“It is a happy coincidence today, my brothers, that we gather together to think about discerning God’s call on this solemn feast of Saints Peter and Paul, two ordinary and very different men who responded in extraordinary ways to God’s call to follow the Lord Jesus,” said Bishop O’Connell in his homily. Though Peter and Paul were both Jews, Peter was a fisherman while Paul was a student of Hebrew Law. “Peter heard his call directly from the Lord, who was walking along the Sea of Galilee, while Paul never physically met the Lord Jesus, but heard his call through a vision, a supernatural revelation of the Lord Jesus on the road to Damascus,” Bishop O’Connell said.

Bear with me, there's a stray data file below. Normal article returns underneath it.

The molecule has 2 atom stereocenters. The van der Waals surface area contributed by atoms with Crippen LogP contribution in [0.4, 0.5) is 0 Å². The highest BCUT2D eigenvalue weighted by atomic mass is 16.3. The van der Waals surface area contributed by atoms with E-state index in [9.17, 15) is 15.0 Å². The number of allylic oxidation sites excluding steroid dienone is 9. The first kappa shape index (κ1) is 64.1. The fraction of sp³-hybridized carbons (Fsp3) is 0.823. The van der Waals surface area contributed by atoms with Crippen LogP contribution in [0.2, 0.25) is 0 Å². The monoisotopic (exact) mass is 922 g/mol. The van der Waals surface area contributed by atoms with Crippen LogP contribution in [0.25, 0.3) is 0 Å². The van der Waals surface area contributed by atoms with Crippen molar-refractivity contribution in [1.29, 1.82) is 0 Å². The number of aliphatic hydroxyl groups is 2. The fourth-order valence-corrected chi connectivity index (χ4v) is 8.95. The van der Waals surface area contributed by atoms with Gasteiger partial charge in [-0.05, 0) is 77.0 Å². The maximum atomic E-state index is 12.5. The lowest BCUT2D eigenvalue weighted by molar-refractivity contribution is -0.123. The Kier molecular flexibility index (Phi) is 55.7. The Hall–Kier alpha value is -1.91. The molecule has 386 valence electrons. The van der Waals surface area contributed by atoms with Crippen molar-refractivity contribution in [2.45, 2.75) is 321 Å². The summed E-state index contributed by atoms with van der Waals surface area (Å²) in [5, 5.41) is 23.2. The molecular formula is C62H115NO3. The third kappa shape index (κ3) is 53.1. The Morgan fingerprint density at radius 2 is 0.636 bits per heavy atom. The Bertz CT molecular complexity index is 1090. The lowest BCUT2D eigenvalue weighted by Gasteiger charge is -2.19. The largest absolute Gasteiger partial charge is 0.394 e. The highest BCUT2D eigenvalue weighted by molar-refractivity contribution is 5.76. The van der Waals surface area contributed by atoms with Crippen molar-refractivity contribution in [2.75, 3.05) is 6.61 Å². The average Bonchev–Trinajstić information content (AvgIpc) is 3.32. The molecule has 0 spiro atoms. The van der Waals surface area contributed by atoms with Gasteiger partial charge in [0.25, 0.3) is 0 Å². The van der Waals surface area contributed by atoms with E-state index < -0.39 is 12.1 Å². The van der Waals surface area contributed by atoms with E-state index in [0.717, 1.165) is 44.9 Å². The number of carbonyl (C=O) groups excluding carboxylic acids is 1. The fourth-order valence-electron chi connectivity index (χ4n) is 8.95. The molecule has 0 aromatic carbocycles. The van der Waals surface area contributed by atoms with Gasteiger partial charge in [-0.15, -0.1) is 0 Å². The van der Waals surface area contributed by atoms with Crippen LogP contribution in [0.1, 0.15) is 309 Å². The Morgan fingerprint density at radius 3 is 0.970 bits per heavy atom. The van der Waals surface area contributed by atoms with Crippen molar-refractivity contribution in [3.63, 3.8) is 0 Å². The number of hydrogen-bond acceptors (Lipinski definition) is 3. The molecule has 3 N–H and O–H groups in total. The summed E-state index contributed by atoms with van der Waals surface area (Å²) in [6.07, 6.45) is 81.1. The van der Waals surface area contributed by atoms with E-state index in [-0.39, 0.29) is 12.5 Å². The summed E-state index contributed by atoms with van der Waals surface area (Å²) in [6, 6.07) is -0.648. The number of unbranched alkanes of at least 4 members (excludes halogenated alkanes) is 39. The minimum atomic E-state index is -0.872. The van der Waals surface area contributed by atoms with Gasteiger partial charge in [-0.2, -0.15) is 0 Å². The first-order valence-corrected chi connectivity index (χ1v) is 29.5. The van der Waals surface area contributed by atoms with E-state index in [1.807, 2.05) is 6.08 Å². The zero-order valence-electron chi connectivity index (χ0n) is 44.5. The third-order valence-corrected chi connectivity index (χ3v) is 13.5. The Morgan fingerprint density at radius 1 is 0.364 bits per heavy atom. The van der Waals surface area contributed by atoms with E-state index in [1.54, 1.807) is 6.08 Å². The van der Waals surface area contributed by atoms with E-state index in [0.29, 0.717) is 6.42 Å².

“Together, through the grace of vocation, these men – as different as their natures and backgrounds were – serve as the foundation of what would become the Catholic Church.”

Bishop O’Connell said it was “in and through Christ Jesus” that Peter and Paul changed the world. Peter was the head of the Apostles and the leader and cornerstone upon which the Lord Jesus built his Church. Paul was a voice of the Apostles who wrote and preached most of the New Testament, interpreting the Gospels throughout the ancient world.

“These were very different men with very different gifts and graces, but they had the same call,” said Bishop O’Connell. “They followed and served the same Lord and they performed in the same mission. And we honor them on the same day since they both suffered martyrdom for the same holy cause in the same city over 2,000 years ago.”

Bishop O’Connell pointed out the “great coincidence” it was for the Mass for men who are thinking about the priesthood to be celebrated on the Feast of Sts. Peter and Paul.